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Is it possible to remove methods added to a class with class_addMethod?

Or if I want to do this, must I keep creating classes at runtime with objc_allocateClassPair and adding different sets of methods to them to vary the methods implemented?

I'll accept answers that include hackery :-)

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2 Answers 2

up vote 10 down vote accepted

In short, you can't.

You could in the Objective-C 1.0 ABI/API via:

OBJC_EXPORT void class_removeMethods(Class, struct objc_method_list *) OBJC2_UNAVAILABLE;

But that function was removed in Objective-C 2.0 because removing methods is pretty much never the right answer. Certainly not often enough to justify the overhead incurred by supporting said feature.

Also removed from the ObjC2.0 ABI was the ability to directly access the class/method structures. They are now opaque so that they can be changed in the future without breaking binary compatibility.

What you could do, though, is use a custom proxy that varies the set of methods that it responds to. See documentation for the NSProxy class; http://developer.apple.com/documentation/Cocoa/Reference/Foundation/Classes/NSProxy%5FClass/Reference/Reference.html

Of course, this question begs the question "What are you trying to do?". Such on the fly meta-programming is atypical. Once a class is instantiated, it isn't normally considered desirable to change the set of methods it responds to under the assumption that previous instantiations may still depend on said methods.

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The answer to "why" is that I am interested in writing some code that will show what happens when KVC is used. By adding and removing methods at runtime I could allow the user to explore the effect of having various combinations of methods present. I have concluded that only way this can be done is by mucking about with the internals; and Objective-C 2.0 puts a stop to that by all means except hackery. –  Steve Weller Aug 23 '09 at 1:07
    
Maybe a bit late, but: Maybe in your sample you could dynamically create subclasses at runtime that respond to the methods you want. Instead of removing a method, you could then simply create a new subclass of your base class that does not have that method. –  Marco May 16 '12 at 9:17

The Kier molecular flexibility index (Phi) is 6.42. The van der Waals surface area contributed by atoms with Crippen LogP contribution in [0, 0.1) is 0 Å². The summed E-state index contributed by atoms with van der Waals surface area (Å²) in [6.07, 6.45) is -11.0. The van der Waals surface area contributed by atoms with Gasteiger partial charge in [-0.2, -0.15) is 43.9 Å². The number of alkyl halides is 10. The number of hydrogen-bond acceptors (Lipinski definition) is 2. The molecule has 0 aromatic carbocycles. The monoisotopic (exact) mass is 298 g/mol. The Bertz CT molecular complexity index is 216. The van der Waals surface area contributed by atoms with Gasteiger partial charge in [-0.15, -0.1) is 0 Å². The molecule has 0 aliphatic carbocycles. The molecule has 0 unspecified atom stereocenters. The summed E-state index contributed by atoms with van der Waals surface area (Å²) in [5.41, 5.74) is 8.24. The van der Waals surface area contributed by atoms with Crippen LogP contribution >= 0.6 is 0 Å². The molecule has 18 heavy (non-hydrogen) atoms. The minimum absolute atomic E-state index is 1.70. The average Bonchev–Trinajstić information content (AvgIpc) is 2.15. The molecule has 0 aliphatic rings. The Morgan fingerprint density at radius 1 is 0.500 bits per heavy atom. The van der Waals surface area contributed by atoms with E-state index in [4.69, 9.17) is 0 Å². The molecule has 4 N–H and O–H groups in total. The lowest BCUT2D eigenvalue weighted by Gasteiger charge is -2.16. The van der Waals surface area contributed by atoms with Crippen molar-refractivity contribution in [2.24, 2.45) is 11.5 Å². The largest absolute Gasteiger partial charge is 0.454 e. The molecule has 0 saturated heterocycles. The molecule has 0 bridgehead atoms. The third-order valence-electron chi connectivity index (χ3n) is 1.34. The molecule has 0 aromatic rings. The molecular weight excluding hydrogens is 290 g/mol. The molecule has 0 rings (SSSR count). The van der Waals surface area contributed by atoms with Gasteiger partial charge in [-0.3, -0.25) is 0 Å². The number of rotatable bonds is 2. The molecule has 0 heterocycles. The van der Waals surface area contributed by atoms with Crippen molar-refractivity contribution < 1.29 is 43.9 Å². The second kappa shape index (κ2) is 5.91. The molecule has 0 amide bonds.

Another case where deleting a method is needed: In unit tests you sometimes need to stub out methods in existing classes. The OCMock framework allows you to do this, but OCMock itself has a hard time restoring the class after an individual test because it can't remove methods. It can replace the IMP of an existing method with the stub, but if the method was in a parent class, it needs to add the stub in the subclass and then can't get rid of it. So, to respond to the "What are you trying to do?" question: I totally get "opinionated software" but in my opinion Apple's runtime shouldn't be it. –  Erik Doernenburg Jul 3 '13 at 10:12
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@ErikDoernenburg Interesting problem; it isn't so much that the runtime is being opinionated, it is that it is focused on performance and stability. Removing methods requires a lot of additional engineering effort to not grossly impact performance while also being something that is done often enough to justify the effort of supporting it. However, the pattern of use you describe is obviously of value. Please file an enhancement request describing that need (and post the bug # here). –  bbum Jul 3 '13 at 17:33
    
What about dynamically subclassing and adding methods you need and changing the class of an object to that instance. Every time you need to remove a method, recreate the dynamic subclass to not have the removed method. –  Leo Natan Jan 15 '14 at 9:42

You can't exactly "remove" a method, but you can get the same effect as a removal, by making the method just redirect everything to the message forwarding path (the code that will eventually call -forwardInvocation:). There are two ways to accomplish that:

  1. _objc_msgForward(), declared in /usr/include/objc/message.h but not included in the online documentation, can be used as the IMP for your method you are trying to remove. Because it's undocumented, it may be considered private or unsupported.
  2. You can call class_getMethodImplementation() with a selector that you know does not exist, and use the result as the IMP for the method you are trying to remove. Based on the documentation, this should have the same effect as the first option:

The function pointer returned may be a function internal to the runtime instead of an actual method implementation. For example, if instances of the class do not respond to the selector, the function pointer returned will be part of the runtime's message forwarding machinery.

In either case, it becomes as simple as:

method_setImplementation(methodToRemove, forwardingIMP);

Note that this will basically block out any superclass implementations, so you'll have to be more careful if any superclass might have a valid implementation that you want to keep. In such a case, you could get the IMP from the superclass or something similar.

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